Video: Georgia Basketball Ran A Football Play For Quarterback Recruit Jacob Eason, It Didn’t Go Well

first_imgAn aerial view of Kentucky players on Georgia's basketball court.ATHENS, GA – MARCH 03: Aaron Harrison #2, Andrew Harrison #5, Willie Cauley-Stein #15, Karl-Anthony Towns #12 and Tyler Ulis #3 of the Kentucky Wildcats rush down the court to get back on defense against the Georgia Bulldogs at Stegeman Coliseum on March 3, 2015 in Athens, Georgia. (Photo by Kevin C. Cox/Getty Images)Georgia locked up five-star quarterback commit Jacob Eason during his official visit, and the entire athletic department tried to do its part to ensure that he would stick with his commitment. Head basketball coach Mark Fox tweeted out video from last weekend, when Eason was on campus, of his team proving that it needs a quarterback. The basketball team runs a play, and a deep ball almost leads to disaster for one receiver. We tried to show a certain recruit we needed a QB at practice last weekend… pic.twitter.com/2GeANJrP0e— Mark Fox (@coachmarkfox) December 16, 2015The hedges at Sanford Stadium are probably a bit more forgiving than that wall, and they’re not so dangerously close to the end zone. We’re not sure if Eason, who we can’t quite identify in the blurry video, was impressed with the display, but he re-upped with the Dawgs either way.last_img read more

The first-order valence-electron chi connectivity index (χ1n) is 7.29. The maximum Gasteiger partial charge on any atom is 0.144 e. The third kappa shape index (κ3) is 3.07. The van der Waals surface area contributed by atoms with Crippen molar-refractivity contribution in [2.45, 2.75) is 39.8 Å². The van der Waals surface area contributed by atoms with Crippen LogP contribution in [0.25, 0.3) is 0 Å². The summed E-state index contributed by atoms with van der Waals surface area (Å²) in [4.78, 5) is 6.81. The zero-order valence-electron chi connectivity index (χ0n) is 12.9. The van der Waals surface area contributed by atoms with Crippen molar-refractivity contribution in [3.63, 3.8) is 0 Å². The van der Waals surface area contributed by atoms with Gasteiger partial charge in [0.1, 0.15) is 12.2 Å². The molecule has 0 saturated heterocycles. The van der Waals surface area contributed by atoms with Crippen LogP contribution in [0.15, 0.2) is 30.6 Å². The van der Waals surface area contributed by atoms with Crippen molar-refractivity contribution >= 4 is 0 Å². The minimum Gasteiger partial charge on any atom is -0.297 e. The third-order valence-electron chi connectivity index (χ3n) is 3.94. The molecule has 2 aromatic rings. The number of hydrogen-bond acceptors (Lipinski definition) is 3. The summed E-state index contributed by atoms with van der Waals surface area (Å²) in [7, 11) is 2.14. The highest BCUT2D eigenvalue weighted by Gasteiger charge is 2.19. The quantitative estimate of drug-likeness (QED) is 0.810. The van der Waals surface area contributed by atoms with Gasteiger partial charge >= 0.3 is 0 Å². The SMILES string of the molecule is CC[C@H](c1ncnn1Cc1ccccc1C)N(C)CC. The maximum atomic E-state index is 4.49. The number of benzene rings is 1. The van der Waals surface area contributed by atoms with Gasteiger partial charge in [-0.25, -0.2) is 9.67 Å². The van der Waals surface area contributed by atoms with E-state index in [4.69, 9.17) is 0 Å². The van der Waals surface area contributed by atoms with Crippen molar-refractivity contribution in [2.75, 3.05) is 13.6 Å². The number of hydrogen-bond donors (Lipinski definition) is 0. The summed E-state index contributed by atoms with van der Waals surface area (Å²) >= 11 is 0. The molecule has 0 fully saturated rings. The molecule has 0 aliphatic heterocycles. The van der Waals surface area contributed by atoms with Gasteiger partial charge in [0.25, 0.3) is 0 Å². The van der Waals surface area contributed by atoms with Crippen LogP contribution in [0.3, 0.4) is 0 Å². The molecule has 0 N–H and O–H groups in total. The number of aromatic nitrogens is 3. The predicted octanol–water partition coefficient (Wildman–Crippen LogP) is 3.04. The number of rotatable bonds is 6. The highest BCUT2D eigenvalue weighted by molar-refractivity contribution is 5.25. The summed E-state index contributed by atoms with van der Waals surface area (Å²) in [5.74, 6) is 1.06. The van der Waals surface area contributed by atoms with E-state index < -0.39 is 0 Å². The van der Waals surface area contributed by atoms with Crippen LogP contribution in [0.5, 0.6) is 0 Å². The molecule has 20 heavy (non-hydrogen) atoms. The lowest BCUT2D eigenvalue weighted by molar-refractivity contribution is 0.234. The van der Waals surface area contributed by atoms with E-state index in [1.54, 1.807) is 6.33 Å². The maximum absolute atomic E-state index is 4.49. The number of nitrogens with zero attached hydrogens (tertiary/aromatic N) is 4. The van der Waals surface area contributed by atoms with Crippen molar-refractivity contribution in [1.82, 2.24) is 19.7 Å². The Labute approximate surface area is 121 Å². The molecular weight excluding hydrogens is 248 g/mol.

Chiefs concerned over length of planned meeting with PM want in on